The agreement to amend the Montreal Protocol for hydrofluorocarbon phase-down is a huge success for India
On October 15, a total of 197 countries agreed to substantially reduce the use of hydrofluorocarbons by 2045 at Kigali, Rwanda (Credit: UNEP.ORG)
At the 28th meeting of the parties to the Montreal Protocol held on October 10-15 in Kigali, Rwanda, 197 countries adopted an agreement to phase down the use of hydrofluorocarbons (HFCS). These are super greenhouse gases used in refrigeration and air conditioning appliances and have a global warming potential (GWP) thousands of times more than carbon dioxide (CO2). The agreement will result in reducing HFC emissions equivalent to about 70 billion tonnes of CO2 by 2045. Unlike the Paris climate accord on climate change, this agreement is legally binding because countries will have to implement trade barriers for banned refrigerant gases.
The agreement follows the principle of common but differentiated responsib ility. There are four groups of countries—two groups each of developed and developing countries—having their own HFC reduction targets. Developed countries will reduce HFC use first, followed by developing countries. India will reduce the use of HFCs by 85 per cent from its baseline years, 2024-26, by 2047 (see ‘Course of action’). HFC consumption in the baseline years is used to calculate the maximum amount of HFCs a country can consume. Countries have to start reducing consumption from this “peak” consumption. More importantly, India will start reducing its HFC consumption in 2028—one year before the developed countries have reduced their consumption by 70 per cent, which, as per the targets accepted by the developed countries, will happen by 2029.
According to the Union Ministry of Environment, Forest and Climate Change, “The agreement recognises the development imperatives of high-growth economies like India, and provides a realistic and viable roadmap for the implementation of a phase-out schedule.” Director General of Delhi-based non-profit Centre for Science and Environment (CSE), Sunita Narain, also welcomed the agreement. “It reflects the emerging reality of a world in which China will have to take more and more responsibility to solve global environmental issues,” she said. China accounts for 60 per cent of global HFC production and 25 per cent of global consumption. It has agreed to a more stringent set of targets than India, which accounts for less than three per cent of the global production and consumption of HFCs.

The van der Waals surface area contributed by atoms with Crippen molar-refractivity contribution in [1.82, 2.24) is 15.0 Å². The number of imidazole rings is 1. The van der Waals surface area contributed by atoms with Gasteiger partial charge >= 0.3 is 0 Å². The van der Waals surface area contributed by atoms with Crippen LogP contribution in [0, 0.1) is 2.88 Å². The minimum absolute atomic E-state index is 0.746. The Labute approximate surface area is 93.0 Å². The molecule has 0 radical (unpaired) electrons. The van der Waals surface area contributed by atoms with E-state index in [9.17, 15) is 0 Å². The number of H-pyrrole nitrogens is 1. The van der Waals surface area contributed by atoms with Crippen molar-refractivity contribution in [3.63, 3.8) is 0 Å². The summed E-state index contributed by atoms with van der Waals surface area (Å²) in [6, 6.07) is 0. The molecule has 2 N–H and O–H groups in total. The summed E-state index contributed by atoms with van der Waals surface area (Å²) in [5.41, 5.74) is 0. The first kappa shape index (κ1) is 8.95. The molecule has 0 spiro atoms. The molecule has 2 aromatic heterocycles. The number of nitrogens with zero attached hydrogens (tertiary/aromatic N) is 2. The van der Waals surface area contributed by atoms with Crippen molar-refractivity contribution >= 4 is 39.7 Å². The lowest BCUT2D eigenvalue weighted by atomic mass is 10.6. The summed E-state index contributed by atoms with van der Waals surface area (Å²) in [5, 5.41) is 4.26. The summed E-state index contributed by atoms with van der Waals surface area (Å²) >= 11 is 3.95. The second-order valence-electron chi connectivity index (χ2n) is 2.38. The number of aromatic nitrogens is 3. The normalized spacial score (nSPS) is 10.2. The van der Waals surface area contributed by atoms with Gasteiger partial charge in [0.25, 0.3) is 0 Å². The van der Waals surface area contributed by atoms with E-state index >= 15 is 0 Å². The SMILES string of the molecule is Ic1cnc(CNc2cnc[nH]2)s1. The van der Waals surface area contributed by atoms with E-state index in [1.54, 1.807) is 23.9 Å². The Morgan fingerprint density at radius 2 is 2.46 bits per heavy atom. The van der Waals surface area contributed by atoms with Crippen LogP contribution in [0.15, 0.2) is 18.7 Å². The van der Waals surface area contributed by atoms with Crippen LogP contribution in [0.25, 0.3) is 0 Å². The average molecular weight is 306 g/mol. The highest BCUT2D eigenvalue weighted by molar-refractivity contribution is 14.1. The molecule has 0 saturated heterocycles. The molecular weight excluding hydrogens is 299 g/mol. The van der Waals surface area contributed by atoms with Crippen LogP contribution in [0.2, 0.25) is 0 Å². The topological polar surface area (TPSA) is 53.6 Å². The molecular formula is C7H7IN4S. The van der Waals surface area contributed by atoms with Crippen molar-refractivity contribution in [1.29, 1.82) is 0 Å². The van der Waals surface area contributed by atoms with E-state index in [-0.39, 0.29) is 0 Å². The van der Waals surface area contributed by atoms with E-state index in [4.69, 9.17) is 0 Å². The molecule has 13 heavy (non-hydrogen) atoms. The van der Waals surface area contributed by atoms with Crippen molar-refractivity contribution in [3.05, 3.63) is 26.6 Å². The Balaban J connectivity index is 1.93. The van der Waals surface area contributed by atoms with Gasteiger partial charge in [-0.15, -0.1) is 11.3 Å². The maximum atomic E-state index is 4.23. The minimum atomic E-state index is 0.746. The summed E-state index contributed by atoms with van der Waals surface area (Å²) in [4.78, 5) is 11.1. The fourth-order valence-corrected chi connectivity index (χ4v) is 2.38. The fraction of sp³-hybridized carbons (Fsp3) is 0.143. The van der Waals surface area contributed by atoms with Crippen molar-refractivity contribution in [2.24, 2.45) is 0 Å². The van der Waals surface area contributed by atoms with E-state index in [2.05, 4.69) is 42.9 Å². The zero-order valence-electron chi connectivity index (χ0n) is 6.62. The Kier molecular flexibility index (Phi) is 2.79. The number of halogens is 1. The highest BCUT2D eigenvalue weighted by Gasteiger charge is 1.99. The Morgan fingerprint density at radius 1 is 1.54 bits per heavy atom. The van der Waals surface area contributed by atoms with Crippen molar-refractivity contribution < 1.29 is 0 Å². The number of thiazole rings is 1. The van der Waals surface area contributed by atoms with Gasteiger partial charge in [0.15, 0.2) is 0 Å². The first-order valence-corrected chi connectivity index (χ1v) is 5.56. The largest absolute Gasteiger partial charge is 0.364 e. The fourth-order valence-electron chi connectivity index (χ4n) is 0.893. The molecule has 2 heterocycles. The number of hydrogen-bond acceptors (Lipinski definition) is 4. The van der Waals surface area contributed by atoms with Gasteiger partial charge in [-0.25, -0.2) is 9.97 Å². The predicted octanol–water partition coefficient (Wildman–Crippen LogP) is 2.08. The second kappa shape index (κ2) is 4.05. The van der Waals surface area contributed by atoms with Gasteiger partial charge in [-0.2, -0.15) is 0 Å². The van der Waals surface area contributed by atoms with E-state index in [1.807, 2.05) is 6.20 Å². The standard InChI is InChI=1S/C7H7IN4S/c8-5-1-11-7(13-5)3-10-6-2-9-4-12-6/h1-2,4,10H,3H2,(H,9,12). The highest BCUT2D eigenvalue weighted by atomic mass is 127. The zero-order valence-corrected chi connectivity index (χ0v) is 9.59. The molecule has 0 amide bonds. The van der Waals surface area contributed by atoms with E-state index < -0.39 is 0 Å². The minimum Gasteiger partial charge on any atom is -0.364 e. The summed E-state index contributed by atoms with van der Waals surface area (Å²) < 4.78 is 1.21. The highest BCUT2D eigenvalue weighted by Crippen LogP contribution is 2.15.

The agreement will also increase the funding from developed countries to the Multilateral Fund—the funding mechanism under the Montreal Protocol. But details of the financial commitments from developed countries are still to be decided. The draft guidelines for funding will be formulated in three years.
During the negotiations held before the meeting, India proposed that it will advance its baseline from 2028-2030 to 2024-26 if the developed countries agreed to reduce their HFC use by 70 per cent by 2027 and provide greater assistance to the developing countries in terms of finance and technology. There were also discussions on a dual baseline among developing countries—one for China and those who wanted to align with it, and another for India and other developing countries. On the first day of the meeting, China (and others willing to join it) agreed to a baseline of 2020-22, while other developing countries, including India, agreed to a baseline of 2024-26. The demand for a dual baseline was opposed by the developed countries till the last few days of the meeting.
On October 13, India voluntarily banned the release of HFC-23 (a super greenhouse gas with a GWP of over 14,000 times of CO2), which now has to be implemented by companies operating in the country. This action is likely to reduce the emission of HFC-23 equivalent to 100 million tonnes CO2 in the next 15 years. The announcement put additional pressure on the US and China—the two highest HFC-23 emitters—and both the countries agreed to eliminate HFC-23 emissions by 2020. “India went with a clear strategy and a proactive agenda to enhance the overall environmental ambition of the deal and to protect the nation’s economic interests. The agreement not only protects India’s economic interests, but also doubles the climate benefits compared to the previous Indian proposal,” says Chandra Bhushan, Deputy Director General of CSE.
Cost implications for India
In the short term, the agreement will not have any immediate impact on manufacturers and consumers in India because the country’s obligations start only in 2028. The delay will give manufacturers time to make the transition to lower GWP alternatives. Moreover, technologies to use natural hydrocarbons, which are accepted HFC substitutes, are already available in the domestic refrigeration sector. Even in the longer run, HFC phase out is unlikely to have much impact because by then the technology would have substantially improved and economies of scale for HFC alternatives would have increased.
The agreement, therefore, is a great opportunity for the Indian industry to chart a new environment-friendly growth trajec tory based on non-fluorinated chemicals like hydrocarbons.
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